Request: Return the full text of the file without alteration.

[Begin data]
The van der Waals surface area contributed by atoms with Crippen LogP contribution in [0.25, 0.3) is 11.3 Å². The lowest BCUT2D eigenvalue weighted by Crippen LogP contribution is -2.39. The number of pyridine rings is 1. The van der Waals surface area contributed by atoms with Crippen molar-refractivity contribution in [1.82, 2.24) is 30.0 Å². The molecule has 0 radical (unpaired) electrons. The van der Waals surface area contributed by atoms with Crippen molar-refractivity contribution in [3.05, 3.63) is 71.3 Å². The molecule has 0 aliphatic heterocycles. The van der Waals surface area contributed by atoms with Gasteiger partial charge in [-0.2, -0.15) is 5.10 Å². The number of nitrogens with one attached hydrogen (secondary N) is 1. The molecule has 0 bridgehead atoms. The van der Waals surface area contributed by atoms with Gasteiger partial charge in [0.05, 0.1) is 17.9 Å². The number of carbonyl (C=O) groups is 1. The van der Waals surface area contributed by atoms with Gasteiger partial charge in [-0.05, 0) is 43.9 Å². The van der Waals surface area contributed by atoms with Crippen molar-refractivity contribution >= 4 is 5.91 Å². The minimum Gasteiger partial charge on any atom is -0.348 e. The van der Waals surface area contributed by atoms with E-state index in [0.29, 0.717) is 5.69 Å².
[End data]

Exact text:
The van der Waals surface area contributed by atoms with Crippen LogP contribution in [0.25, 0.3) is 11.3 Å². The lowest BCUT2D eigenvalue weighted by Crippen LogP contribution is -2.39. The number of pyridine rings is 1. The van der Waals surface area contributed by atoms with Crippen molar-refractivity contribution in [1.82, 2.24) is 30.0 Å². The molecule has 0 radical (unpaired) electrons. The van der Waals surface area contributed by atoms with Crippen molar-refractivity contribution in [3.05, 3.63) is 71.3 Å². The molecule has 0 aliphatic heterocycles. The van der Waals surface area contributed by atoms with Gasteiger partial charge in [-0.2, -0.15) is 5.10 Å². The number of nitrogens with one attached hydrogen (secondary N) is 1. The molecule has 0 bridgehead atoms. The van der Waals surface area contributed by atoms with Gasteiger partial charge in [0.05, 0.1) is 17.9 Å². The number of carbonyl (C=O) groups is 1. The van der Waals surface area contributed by atoms with Gasteiger partial charge in [-0.05, 0) is 43.9 Å². The van der Waals surface area contributed by atoms with Crippen molar-refractivity contribution >= 4 is 5.91 Å². The minimum Gasteiger partial charge on any atom is -0.348 e. The van der Waals surface area contributed by atoms with E-state index in [0.29, 0.717) is 5.69 Å².